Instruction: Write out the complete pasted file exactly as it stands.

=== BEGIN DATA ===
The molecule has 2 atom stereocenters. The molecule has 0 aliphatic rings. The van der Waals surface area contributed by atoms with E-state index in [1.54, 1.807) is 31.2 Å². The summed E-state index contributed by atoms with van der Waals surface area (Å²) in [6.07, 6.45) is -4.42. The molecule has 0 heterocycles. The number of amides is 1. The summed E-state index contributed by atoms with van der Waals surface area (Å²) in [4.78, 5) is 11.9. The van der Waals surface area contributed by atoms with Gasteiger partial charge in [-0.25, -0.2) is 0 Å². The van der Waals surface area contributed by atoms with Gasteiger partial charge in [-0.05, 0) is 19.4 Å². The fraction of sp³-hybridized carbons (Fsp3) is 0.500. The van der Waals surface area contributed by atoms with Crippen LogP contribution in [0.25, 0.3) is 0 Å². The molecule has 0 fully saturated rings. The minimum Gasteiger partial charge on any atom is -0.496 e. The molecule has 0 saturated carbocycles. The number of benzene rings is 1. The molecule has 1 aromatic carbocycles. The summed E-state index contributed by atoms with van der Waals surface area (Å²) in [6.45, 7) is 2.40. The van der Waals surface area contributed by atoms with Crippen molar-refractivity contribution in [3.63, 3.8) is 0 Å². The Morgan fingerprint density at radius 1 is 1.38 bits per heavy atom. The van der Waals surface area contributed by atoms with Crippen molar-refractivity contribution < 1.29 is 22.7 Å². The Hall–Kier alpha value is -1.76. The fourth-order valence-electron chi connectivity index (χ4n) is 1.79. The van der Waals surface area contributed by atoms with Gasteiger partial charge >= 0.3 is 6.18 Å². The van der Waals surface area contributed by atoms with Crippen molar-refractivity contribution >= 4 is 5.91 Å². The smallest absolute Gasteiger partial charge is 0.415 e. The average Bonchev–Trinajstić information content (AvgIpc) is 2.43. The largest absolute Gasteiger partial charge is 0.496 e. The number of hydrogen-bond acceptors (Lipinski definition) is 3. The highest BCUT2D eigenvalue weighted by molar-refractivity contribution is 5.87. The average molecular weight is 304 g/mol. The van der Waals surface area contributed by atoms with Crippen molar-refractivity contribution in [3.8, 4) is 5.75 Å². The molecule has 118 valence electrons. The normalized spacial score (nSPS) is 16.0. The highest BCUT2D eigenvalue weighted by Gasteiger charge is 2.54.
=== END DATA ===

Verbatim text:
The molecule has 2 atom stereocenters. The molecule has 0 aliphatic rings. The van der Waals surface area contributed by atoms with E-state index in [1.54, 1.807) is 31.2 Å². The summed E-state index contributed by atoms with van der Waals surface area (Å²) in [6.07, 6.45) is -4.42. The molecule has 0 heterocycles. The number of amides is 1. The summed E-state index contributed by atoms with van der Waals surface area (Å²) in [4.78, 5) is 11.9. The van der Waals surface area contributed by atoms with Gasteiger partial charge in [-0.25, -0.2) is 0 Å². The van der Waals surface area contributed by atoms with Gasteiger partial charge in [-0.05, 0) is 19.4 Å². The fraction of sp³-hybridized carbons (Fsp3) is 0.500. The van der Waals surface area contributed by atoms with Crippen LogP contribution in [0.25, 0.3) is 0 Å². The molecule has 0 fully saturated rings. The minimum Gasteiger partial charge on any atom is -0.496 e. The molecule has 0 saturated carbocycles. The number of benzene rings is 1. The molecule has 1 aromatic carbocycles. The summed E-state index contributed by atoms with van der Waals surface area (Å²) in [6.45, 7) is 2.40. The van der Waals surface area contributed by atoms with Crippen molar-refractivity contribution in [3.63, 3.8) is 0 Å². The Morgan fingerprint density at radius 1 is 1.38 bits per heavy atom. The van der Waals surface area contributed by atoms with Crippen molar-refractivity contribution < 1.29 is 22.7 Å². The Hall–Kier alpha value is -1.76. The fourth-order valence-electron chi connectivity index (χ4n) is 1.79. The van der Waals surface area contributed by atoms with Gasteiger partial charge >= 0.3 is 6.18 Å². The van der Waals surface area contributed by atoms with Crippen molar-refractivity contribution >= 4 is 5.91 Å². The smallest absolute Gasteiger partial charge is 0.415 e. The average Bonchev–Trinajstić information content (AvgIpc) is 2.43. The largest absolute Gasteiger partial charge is 0.496 e. The number of hydrogen-bond acceptors (Lipinski definition) is 3. The highest BCUT2D eigenvalue weighted by molar-refractivity contribution is 5.87. The average molecular weight is 304 g/mol. The van der Waals surface area contributed by atoms with Crippen molar-refractivity contribution in [3.8, 4) is 5.75 Å². The molecule has 118 valence electrons. The normalized spacial score (nSPS) is 16.0. The highest BCUT2D eigenvalue weighted by Gasteiger charge is 2.54.